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Session:         Page of 592

Foner:

The editor of 1199 News. And today Esther told me that Bank Street College is having an exhibition in their main auditorium as you come into the building on “Why Unions Matter,” an exhibition we did by students about unions, and they are preparing a study guide that will be used for Bank Street teachers and students. Now, this is all in one week.

Q:

While we're talking, more has happened.

Foner:

Right. Now, there's more I could tell you about people who are the stars of Academy Award films who we're getting to know, who live in New York, and who are very socially minded, and we believe they will agree to participate in the project in some shape or form.

Q:

There's only a little bit left on this tape. Let me just finish up with that period of 1986 to '89.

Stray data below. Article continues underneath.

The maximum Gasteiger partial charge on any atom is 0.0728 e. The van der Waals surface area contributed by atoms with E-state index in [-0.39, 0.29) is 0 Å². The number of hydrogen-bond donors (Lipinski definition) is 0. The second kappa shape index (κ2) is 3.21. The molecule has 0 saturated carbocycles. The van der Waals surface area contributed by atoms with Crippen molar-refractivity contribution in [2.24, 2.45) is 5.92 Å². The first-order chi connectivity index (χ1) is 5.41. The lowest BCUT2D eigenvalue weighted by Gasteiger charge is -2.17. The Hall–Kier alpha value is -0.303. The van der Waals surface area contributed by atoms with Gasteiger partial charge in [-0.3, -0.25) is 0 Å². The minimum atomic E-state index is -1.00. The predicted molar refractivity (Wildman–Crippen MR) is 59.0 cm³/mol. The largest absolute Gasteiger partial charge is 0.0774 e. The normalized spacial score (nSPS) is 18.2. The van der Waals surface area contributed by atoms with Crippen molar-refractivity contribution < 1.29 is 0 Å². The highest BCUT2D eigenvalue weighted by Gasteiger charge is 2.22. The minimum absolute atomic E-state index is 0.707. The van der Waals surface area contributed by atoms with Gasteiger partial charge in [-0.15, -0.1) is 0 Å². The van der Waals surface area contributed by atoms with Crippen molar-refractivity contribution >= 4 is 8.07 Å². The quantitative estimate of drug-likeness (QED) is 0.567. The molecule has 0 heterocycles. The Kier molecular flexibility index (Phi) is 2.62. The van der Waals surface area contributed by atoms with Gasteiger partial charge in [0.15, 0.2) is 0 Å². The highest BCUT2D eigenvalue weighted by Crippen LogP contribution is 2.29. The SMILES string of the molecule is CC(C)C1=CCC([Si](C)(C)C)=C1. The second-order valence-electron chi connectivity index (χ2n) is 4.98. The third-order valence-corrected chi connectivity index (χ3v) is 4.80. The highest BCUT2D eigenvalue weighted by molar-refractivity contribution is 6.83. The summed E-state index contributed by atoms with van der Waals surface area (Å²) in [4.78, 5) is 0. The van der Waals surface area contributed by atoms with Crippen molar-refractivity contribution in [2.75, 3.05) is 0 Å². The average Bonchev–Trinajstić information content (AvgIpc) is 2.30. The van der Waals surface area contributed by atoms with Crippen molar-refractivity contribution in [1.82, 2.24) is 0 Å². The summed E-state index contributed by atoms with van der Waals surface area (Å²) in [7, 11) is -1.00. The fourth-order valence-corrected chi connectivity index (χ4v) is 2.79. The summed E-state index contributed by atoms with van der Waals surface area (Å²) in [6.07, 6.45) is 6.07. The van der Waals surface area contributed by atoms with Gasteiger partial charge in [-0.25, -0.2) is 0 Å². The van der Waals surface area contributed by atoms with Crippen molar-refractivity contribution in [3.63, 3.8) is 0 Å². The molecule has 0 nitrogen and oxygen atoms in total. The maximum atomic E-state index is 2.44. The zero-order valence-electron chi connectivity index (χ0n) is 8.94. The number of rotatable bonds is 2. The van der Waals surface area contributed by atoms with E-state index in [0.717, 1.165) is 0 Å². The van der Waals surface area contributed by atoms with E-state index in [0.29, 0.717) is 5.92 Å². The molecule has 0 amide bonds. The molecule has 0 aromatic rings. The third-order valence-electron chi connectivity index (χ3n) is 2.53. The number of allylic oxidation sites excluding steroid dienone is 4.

Foner:

Go ahead.

Q:

You started in that discussion by saying you were working on the merger. The national union, from which 1199 had withdrawn at that period, was discussing, debating internally whether to merge with SEIU or AFSCME after the projected merger with SEIU had fallen through in the early eighties. This led to another bitter schism in which, voting by districts, two-thirds of the national union membership in 1989 went to SEIU and one third, a portion of the --

Foner:

Went to AFSCME.

Q:

Henry Nicholas, the president, went to AFSCME. What was your role in that whole experience?

Foner:

I'm trying to think of the role I played other than knowing about it and talking to people about it. I remember that I met Andy Stern for the first time during that period and drove up with him and Bob Muehlenkamp to Connecticut for the opening by Jerry Brown of the Leon Davis Building. Jerry Brown had been an 1199 organizer and then had become the head of the New England District of the national union, and Jerry knew and was close to John Sweeney, family friends. So Davis came up and was -- no, Davis was dead, but they opened their headquarters with a big event on Davis.

Q:

And they named the headquarters --

Foner:

They named the building the Leon J. Davis Headquarters of District 1199.



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